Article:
July 26, 2014


Why Presidential Candidates Are Making Women's Issue An Issue
By KBJR News 1


DULUTH, MN (Northland's NewsCenter) - With the presidential election too close to call, the President and his challenger Mitt Romney have been making women's issue, more of an issue.

Recent polls show Obama's lead waning among women and Romney's support growing.

It's a fight for the women.

"Being a woman is not a pre-existing condition," President Obama has said.

"This President has failed America's women," said Romney.

Both candidates, and their supporters, are spreading the message they will do better for women.

"There are women in America today paying 50 percent more for health insurance every year than men," said former President Bill Clinton at UMD.

"I love you women," said Ann Romney at the Republican National Convention.

But why?

"Women make up more than half of the electorate," said political analyst Wy Spano. "The Democratic party has had a slight to, sometimes, rather large advantage over the Republican party."

He says women, in general, don't respond as well to the Republican agenda when it comes to reproduction and contraceptives, which are talking points for Obama supporters.

"We have to make sure that our daughters and granddaughters don't have to go back and re-fight those same battles," Jill Biden while in Duluth.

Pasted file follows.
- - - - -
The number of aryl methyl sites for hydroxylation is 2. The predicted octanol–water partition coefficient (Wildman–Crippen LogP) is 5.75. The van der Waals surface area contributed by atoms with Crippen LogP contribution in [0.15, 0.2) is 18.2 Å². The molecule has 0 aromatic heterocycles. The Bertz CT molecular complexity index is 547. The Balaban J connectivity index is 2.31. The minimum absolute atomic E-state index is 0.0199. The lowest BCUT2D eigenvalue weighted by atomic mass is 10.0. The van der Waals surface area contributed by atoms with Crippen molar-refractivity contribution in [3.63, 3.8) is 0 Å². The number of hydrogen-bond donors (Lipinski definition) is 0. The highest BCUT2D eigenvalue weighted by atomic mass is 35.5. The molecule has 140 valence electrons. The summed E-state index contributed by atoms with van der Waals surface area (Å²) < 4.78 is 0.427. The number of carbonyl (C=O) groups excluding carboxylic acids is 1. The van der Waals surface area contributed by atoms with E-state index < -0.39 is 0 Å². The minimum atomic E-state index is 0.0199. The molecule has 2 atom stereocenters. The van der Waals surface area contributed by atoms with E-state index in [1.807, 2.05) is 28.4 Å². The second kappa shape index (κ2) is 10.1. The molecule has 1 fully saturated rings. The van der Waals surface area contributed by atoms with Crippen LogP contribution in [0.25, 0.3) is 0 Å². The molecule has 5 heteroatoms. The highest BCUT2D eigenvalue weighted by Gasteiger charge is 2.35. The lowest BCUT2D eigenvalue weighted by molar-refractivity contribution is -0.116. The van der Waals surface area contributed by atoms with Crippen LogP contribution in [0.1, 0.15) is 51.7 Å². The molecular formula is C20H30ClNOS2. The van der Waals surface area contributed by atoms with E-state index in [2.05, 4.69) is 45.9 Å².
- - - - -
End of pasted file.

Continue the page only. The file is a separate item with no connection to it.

Meanwhile, the Romney campaign is trying to pull in women with economic issues.

"Why is it that there is 3.6 million more women in poverty today, than when the president took office," said Romney.

"We don't have to collect a bunch of binders to find qualified, talented, driven young women," said Obama.

Spano says women tend to fall into the category of low wage earners.

"They always do worse during in Republican admninistrations," said Spano.

The ending factor, Spano says, is whether women will vote as women, or as other sub-groups such as conservatives or Jews or liberals.

"The question is what causes their vote to happen," said Spano.

It's a cause both sides are fighting for.

The political analyst says there are multiple cross sections of women that may cause them to vote differently.

For example women also make up the majority of Catholics attending and supporting the church.

Posted to Web by Jena Pike
jpike@northlandsnewscenter.com